PAPER*****Motion Analysis of a bowler*****

Anonymous
timer Asked: Oct 19th, 2017

Question Description

I would like to have a paper written for me and wondering if you would be willing to work on the price and timing in which it is done. The paper has to do with motion analysis - in this case of a bowlers motion when swinging a bowling ball. I will attach an example of exactly what I'm looking for but instead of using the motion analysis of the football player in the example you would use the bowlers motion.

IMPORTANT*** I'm asking if you would be able to provide me with just the DISCRIPTION portion by tonight. I wouldn't need the rest of the paper for at a week so you'd have plenty of time to complete the rest.

If this sounds like something that you can do please contact me ASAP and we can talk prices.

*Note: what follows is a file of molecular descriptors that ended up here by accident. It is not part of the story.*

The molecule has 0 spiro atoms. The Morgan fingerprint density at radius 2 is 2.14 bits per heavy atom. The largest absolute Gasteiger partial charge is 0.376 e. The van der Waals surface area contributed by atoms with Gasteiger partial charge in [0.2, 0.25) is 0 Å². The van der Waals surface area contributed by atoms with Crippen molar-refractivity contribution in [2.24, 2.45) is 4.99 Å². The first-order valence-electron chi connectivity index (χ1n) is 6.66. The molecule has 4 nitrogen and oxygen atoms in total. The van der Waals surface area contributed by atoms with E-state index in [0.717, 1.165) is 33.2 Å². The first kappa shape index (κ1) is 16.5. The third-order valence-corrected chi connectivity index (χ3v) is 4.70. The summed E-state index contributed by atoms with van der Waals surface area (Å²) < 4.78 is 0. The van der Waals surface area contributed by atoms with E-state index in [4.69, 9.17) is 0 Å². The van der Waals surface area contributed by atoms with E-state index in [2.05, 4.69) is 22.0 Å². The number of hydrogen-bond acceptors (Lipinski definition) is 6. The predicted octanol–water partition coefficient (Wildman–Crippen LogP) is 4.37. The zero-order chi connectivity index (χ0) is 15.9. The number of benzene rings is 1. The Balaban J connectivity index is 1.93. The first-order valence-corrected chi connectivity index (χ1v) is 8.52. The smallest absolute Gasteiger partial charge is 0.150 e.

Student Name HPED 315 001 Final Written Paper The Three-Point Stance Introduction Football is one of the country’s most popular sports to play and watch. It is a game of great speed, strength, and ferocity played by modern day gladiators. Players of certain positions are often glorified because of godly statistics racked up throughout the season, such as touchdowns, yards, tackles, and sacks. Ask any true student of the game and he or she will say that the most important players on the field are never glorified. This is because they really only have two recordable statistics: pancakes and sacks given up. These players are the offensive lineman. This position is often misunderstood and I am writing to describe the technique that an offensive lineman uses to control the field. Motion Analysis Just about all of the elements of the drive block occur in sagittal planes about transverse axes. When the legs move throughout this motion, the femurs rotate about the transverse axes of the hip joints along sagittal planes, the tibias rotate about the transverse axes of the knee joints along sagittal planes, and the talus rotate about the tranverse axes of the ankle joints. When the arms move throughout this motion, the humerus rotate about the transverse axes of the shoulder joints along sagittal planes; the ulnas and radii rotate about the transverse axes of the elbow joints along sagittal planes. The body’s limbs continuously move about these axes and along these planes through four phases: 3-point stance, cocked, contact, and follow through. 3-Point Stance phase: My offensive line coach in high school used the following cadence when he wanted the offensive line to get in a stance: “Feet, seat, reach.” On the command, “feet,” the linemen would set their feet under them, shoulder width apart or slightly wider, and with their weight evenly distributed. “Seat,” the linemen would squat down so that their hips and knees were flexed to about 90˚. “Reach,” the linemen would stay in the squatted position, lean forward, and reach out to plant their down hand, dominant hand in the ground for balance. They want their hands directly under the ipsilateral shoulders. The weight distribution between the two feet and down hand should be approximately 40% on each leg and 20% on the down hand. In a stance, linemen want to have flat or slightly bowed backs with their necks extended and eyes looking up at the target. The off hand, or non-dominant hand, is cupped around the ipsilateral knee. Cocked phase: At the snap of the ball, a lineman fires out his stance, maintaining that low, squatted body positioning. As he’s firing out, draws his hands backwards by extending his shoulders and flexing his elbows in such a way that the hands move in a straight line, not in a parabolic path. The hands are considered fully cocked backwards when the thumbs are flush with the chest. As the hands reach the cocked position, the ipsilateral foot of the down hand simultaneously replaces that hand. The cocked phase has been reached. At contact: From the cocked phase, the lineman progresses towards contact. This is achieved by forcefully flexing the shoulders and extending the elbows, with the thumbs pointed up, while taking a short, quick step with the foot that hasn’t moved yet. Often, the lineman will barely get that second foot planted back in the ground before contact. The lineman wants to initiate contact with his hands punching and grasping the defender’s chest plate while his facemask drives through the defender’s throat. At this point, the lineman wants to still be in that low, squatted position. Follow through: The follow through phase spans from the point of contact until the whistle blows. After contact, the lineman wants to continue to flex his shoulders and extend his elbows as he “runs his feet”; meaning repetitive, alternating, quick, short steps. The lineman then wants to extend his knees and hips to as he runs his feet in order to put the defender on his heels and push him backwards. Description All movements made by an offensive lineman are intended to be quick, short and powerful. Why? Because if the offensive lineman is quicker than the defender and beats him to a particular point, then the offensive lineman has an advantage. Power is the product of force over time. If an offensive lineman produces more force over a shorter period of time as compared to the defender, the offensive lineman will be considered more powerful and will have a better chance of driving the defender off of the ball. As a result, offensive linemen want to cut out unnecessary motion to keep the final product quick and concise. When an offensive lineman is in his stance, body positioning is key. The feet are shoulder width apart to provide adequate balance. The lineman’s weight is distributed evenly among both feet so that he can take a step aggressively in any direction without tipping off the defenders on what direction that might be. The down hand reaches out to cause a forward lean to fire off the ball. The offhand is behind the knee so that it’s already partially cocked back for a quick powerful blow. The back is flat or slightly bowed and the head and eyes are up to put the spine in proper alignment to prevent spinal cord and vertebral disk injuries. The knees and hips are bent approximately 90˚ to create power angles that put the muscles that cross this joint on an ideal stretch for maximum contraction. One phrase that you will always hear an offensive line coach yelling is, “keep your feet moving.” Keeping the feet moving helps to generate momentum and provides a constant, repetitive force to push the defensive lineman. For a drive block on a defender that is directly in front of the offensive lineman, the first step is a quick six inch step that practically replaces the down hand. An offensive lineman wants to contact the defender on the defense’s side of the line of scrimmage. This short first step helps the lineman gain ground before contact. The offensive lineman wants to stay low before and through contact to create leverage to root out the defender. As the first step is taken, both arms are cocked back to cause a plyometric stretch of the muscles that must contract to punch the hands forward into the defenders chest. The eyes are looking forward at all times through the movement to prevent axial loading of the cervical spine. Typically, by the completion of the second step, contact is made. The offensive lineman wants to simultaneously put his face mask in the defender’s throat and wants to shoot his hands from the cocked position to the chest plate of the defender to create a maximum jolt to the defender. The offensive lineman grabs a hold of the chest plate to latch on and control the defender. The offensive lineman simultaneously presses the defender away violently to lock out his arms while extending the hips in order to get the defender on his heels. The legs of the offensive lineman quickly churn like the pistons in an engine; he wants to get the feet up and put them back down as quickly as possible. The offensive lineman’s legs almost never fully extend, instead they fire in short range of motion in a squatted position to maintain the power angles. With the legs churning and the defender on his heels, the offensive lineman can run the defender back away from the line of scrimmage. Biomechanical Principles Newton’s first law of motion describes the law of inertia. It roughly states that an object at rest will stay at rest and an object in motion will stay in motion; unless influenced by an external force. Inertia is the resistance to change; a moving object’s momentum affects its resistance. The faster an object moves, the more momentum it has, and the more resistant it is to change. The larger an object is, the more momentum it has, and the more resistant it is to change. An offensive lineman needs a unique physique to be as effective as possible. He wants to be as large as possible without limiting his mobility. The bigger and faster that a lineman is, the more momentum he will have. The more momentum that he has, the greater resistance to change he will harness along his path. In other words, the offensive lineman’s momentum at contact will resist the change that the defender is trying to impose. This means that the O-lineman will root out the D-lineman faster if he has more momentum. When I hit the sled, the sled was at rest. The force that I applied caused the sled to leave a state of rest and become a moving object. Stability is affected by the base of support and the height of the center of gravity. The wider the base of support that an object has along the line of force, the more stable the object is; but a lineman doesn’t want too wide of a stance because that will limit his mobility. Staying low is stressed as an offensive lineman as it pertains to center of gravity and leverage. An object’s center of gravity is where the object’s mass is most centrally concentrated. If a force is applied directly to an object’s center of gravity, the object will only move linearly in the direction of the force. If a force is applied elsewhere to an object, other than the center of gravity, then the object will not solely move in a linear path, but a rotational component will have been added. An offensive lineman wants to keep his center of gravity lower than the defender’s for leverage so that the offensive lineman can apply an upward rotational force to the defender. The upward rotational force is what will get the defender on his heels, off balanced, and unable to produce a significant opposing force. Evaluate Performance The three keys to being an offensive lineman are leverage, power, and technique. Leverage is created through technique and is maintained by staying lower than your opponent. Torque is generated by delivering an upward blow. Increasing the force and/or velocity of a movement optimizes the power and torque inflicted during a collision. Leverage begins with an offensive lineman’s stance. A lineman crouches so that his hips and knees flex to about 90˚ with his back flat and almost parallel to the ground. When viewing the stance from the side, the upper leg, lower leg, and foot should emulate the letter “Z”. The offensive lineman’s down hand is placed under the ipsilateral shoulder or slightly out in front of the shoulder. This is called a three-point stance. Minimal pressure is put on the down hand, approximately 20% of one’s body weight. The other 80% of one’s body weight should be evenly distributed among both feet; with the feet slightly wider than shoulder width and the toes of these feet in a straight line. The weight distribution of this basic offensive lineman stance allows the lineman to move equally well in any direction. The back is flat or slightly bowed, with the neck extended and the eyes looking forward in order to place the spine in proper alignment to help prevent injury. Some characteristics I noticed when evaluating my stance follow. While my feet are properly planted just beyond shoulder width, my toes are not in a straight line; the toes of my right foot are in line with the arch of my left foot. This stems from my playing days as a right tackle where a staggered stance is acceptable to create blocking angles. For the purposes of this evaluation, aligning my toes is a simple fix. There is no way that I can truly measure how my weight is distributed but it appears that I have minimal, but some pressure, on my down hand and I look balanced with regards to the weight distribution in my feet. While my crouch is functional, and my legs resemble the letter “Z”, it wouldn’t hurt for me to crouch down more to lower my center of gravity. In order to achieve a lower crouch, I would work to increase the flexibility of all leg and hip musculature to increase the range of motion of my joints. My eyes are looking forward and the majority of my back is flat, but my low back is still slightly rounded. To maintain the proper anterior curve of the lumbar spine when in that crouched position, I would begin a strengthening regimen that focuses on back extension. As an offensive lineman reaches the cocked phase of the drive block, the player wants to keep his back flat and maintain a substantial amount of knee and hip flexion in order to stay low while firing out of the stance. The first step should be quick and that foot should replace the down hand. The shoulders should extend and the elbows should flex to draw the hands back into a cocked position. During my movement, my first step properly replaced my down hand; but I came out of my stance too tall, losing leverage and exposing my chest to the defender. The arm motion to cock my hands was not efficient. Instead of extending my shoulders and flexing my elbows in a manner that would draw my hands back in a straight line, I lacked elbow flexion which caused a parabolic motion of my hands. The shortest distance from point A to B is a straight line. The inefficient parabolic motion sacrifices precious milliseconds; this motion also sets me up for failure when I go to deliver the blow which I will discuss later. An offensive lineman’s facemask and hands should make simultaneous contact with the defender. The point of contact should be the first time throughout the movement where vertical motion is seen. The lineman wants to drive is facemask through the neck of his opponent as he forcibly extends his elbows and flexes his shoulders; shooting his hands into the breast plate of the defender. When I reached the point of contact during my motion, my head was a little bit out in front and I was standing too tall. Against a true opponent, my poor execution of the cocking phase, with the inefficient, parabolic motion, would allow my opponent to beat me to the chest and theoretically control me. I need a more direct delivery of the hands and to use them to create torque on the opponent to root him out. During the follow through phase of a drive block, an offensive lineman wants to now extend his hips as he continues to extend his elbows and flex his shoulders to thrust the defender onto his heels. The lineman will then duck-walk the defender in any direction he desires. My follow through did not involve much hip action since I was already high at the point of contact. I do completely follow through with my arms, though. Overall, the motion is functional, but not efficient. Not bad for not playing for four years, but I couldn’t expect much success with my current form. Conclusion I hope that I have shined some light on the technique and biomechanical principles of a position that I hold dear to my heart. If you take away anything from what I wrote, let it be this: a good offensive lineman understands how to incorporate proper technique to manipulate biomechanical principles such as momentum, power, center of gravity, and torque in order to impose his will on a defender. I enjoyed this assignment for two reasons. One, it gave me a pleasant flashback of my hay day; and two, it forced me to analyze human movement from a more technical perspective that will allow me to better understand the mechanisms of injuries in sports and how to better incorporate preventive strategies against injury which is important as an athletic trainer.